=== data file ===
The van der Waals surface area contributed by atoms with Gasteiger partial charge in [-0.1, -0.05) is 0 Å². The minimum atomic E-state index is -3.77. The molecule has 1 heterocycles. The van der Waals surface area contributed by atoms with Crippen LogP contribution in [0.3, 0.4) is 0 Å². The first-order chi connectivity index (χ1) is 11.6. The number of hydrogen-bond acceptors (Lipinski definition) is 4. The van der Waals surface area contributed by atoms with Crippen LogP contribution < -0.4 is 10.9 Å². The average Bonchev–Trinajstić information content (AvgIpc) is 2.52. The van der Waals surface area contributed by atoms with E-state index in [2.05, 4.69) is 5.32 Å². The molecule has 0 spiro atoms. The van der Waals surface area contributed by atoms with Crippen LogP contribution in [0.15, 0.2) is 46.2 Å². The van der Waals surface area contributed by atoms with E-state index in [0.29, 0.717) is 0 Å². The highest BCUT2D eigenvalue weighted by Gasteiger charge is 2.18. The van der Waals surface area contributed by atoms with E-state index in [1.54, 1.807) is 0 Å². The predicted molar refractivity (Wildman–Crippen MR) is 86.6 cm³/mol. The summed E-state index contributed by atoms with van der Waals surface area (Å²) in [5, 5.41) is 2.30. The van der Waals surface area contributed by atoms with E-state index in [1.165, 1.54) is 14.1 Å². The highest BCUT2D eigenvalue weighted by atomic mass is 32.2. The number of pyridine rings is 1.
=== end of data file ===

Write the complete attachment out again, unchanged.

The van der Waals surface area contributed by atoms with Gasteiger partial charge in [-0.1, -0.05) is 0 Å². The minimum atomic E-state index is -3.77. The molecule has 1 heterocycles. The van der Waals surface area contributed by atoms with Crippen LogP contribution in [0.3, 0.4) is 0 Å². The first-order chi connectivity index (χ1) is 11.6. The number of hydrogen-bond acceptors (Lipinski definition) is 4. The van der Waals surface area contributed by atoms with Crippen LogP contribution < -0.4 is 10.9 Å². The average Bonchev–Trinajstić information content (AvgIpc) is 2.52. The van der Waals surface area contributed by atoms with E-state index in [2.05, 4.69) is 5.32 Å². The molecule has 0 spiro atoms. The van der Waals surface area contributed by atoms with Crippen LogP contribution in [0.15, 0.2) is 46.2 Å². The van der Waals surface area contributed by atoms with E-state index in [0.29, 0.717) is 0 Å². The highest BCUT2D eigenvalue weighted by Gasteiger charge is 2.18. The van der Waals surface area contributed by atoms with E-state index in [1.54, 1.807) is 0 Å². The predicted molar refractivity (Wildman–Crippen MR) is 86.6 cm³/mol. The summed E-state index contributed by atoms with van der Waals surface area (Å²) in [5, 5.41) is 2.30. The van der Waals surface area contributed by atoms with E-state index in [1.165, 1.54) is 14.1 Å². The highest BCUT2D eigenvalue weighted by atomic mass is 32.2. The number of pyridine rings is 1.